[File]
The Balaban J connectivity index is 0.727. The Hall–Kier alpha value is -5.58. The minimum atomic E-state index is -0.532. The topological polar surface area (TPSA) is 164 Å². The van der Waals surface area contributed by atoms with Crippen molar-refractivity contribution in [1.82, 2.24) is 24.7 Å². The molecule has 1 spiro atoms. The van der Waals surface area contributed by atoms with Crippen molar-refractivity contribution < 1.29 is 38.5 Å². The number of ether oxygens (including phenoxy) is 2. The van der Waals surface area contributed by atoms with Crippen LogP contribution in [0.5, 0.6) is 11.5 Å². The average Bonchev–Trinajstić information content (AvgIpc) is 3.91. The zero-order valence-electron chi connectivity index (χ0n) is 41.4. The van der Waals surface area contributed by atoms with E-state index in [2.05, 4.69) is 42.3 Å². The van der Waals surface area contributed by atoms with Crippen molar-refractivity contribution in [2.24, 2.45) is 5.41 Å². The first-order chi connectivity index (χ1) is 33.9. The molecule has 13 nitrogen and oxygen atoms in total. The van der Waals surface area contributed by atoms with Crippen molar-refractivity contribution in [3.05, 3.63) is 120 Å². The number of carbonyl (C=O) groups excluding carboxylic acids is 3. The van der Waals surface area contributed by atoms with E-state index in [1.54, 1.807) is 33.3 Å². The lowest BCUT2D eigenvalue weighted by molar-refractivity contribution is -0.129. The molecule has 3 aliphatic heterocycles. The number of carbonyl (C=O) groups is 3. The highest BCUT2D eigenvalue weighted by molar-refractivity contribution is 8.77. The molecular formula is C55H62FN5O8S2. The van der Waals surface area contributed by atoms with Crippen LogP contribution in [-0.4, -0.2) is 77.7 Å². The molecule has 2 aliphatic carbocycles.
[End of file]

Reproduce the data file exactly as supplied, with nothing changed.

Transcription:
The Balaban J connectivity index is 0.727. The Hall–Kier alpha value is -5.58. The minimum atomic E-state index is -0.532. The topological polar surface area (TPSA) is 164 Å². The van der Waals surface area contributed by atoms with Crippen molar-refractivity contribution in [1.82, 2.24) is 24.7 Å². The molecule has 1 spiro atoms. The van der Waals surface area contributed by atoms with Crippen molar-refractivity contribution < 1.29 is 38.5 Å². The number of ether oxygens (including phenoxy) is 2. The van der Waals surface area contributed by atoms with Crippen LogP contribution in [0.5, 0.6) is 11.5 Å². The average Bonchev–Trinajstić information content (AvgIpc) is 3.91. The zero-order valence-electron chi connectivity index (χ0n) is 41.4. The van der Waals surface area contributed by atoms with E-state index in [2.05, 4.69) is 42.3 Å². The van der Waals surface area contributed by atoms with Crippen molar-refractivity contribution in [2.24, 2.45) is 5.41 Å². The first-order chi connectivity index (χ1) is 33.9. The molecule has 13 nitrogen and oxygen atoms in total. The van der Waals surface area contributed by atoms with Crippen molar-refractivity contribution in [3.05, 3.63) is 120 Å². The number of carbonyl (C=O) groups excluding carboxylic acids is 3. The van der Waals surface area contributed by atoms with E-state index in [1.54, 1.807) is 33.3 Å². The lowest BCUT2D eigenvalue weighted by molar-refractivity contribution is -0.129. The molecule has 3 aliphatic heterocycles. The number of carbonyl (C=O) groups is 3. The highest BCUT2D eigenvalue weighted by molar-refractivity contribution is 8.77. The molecular formula is C55H62FN5O8S2. The van der Waals surface area contributed by atoms with Crippen LogP contribution in [-0.4, -0.2) is 77.7 Å². The molecule has 2 aliphatic carbocycles.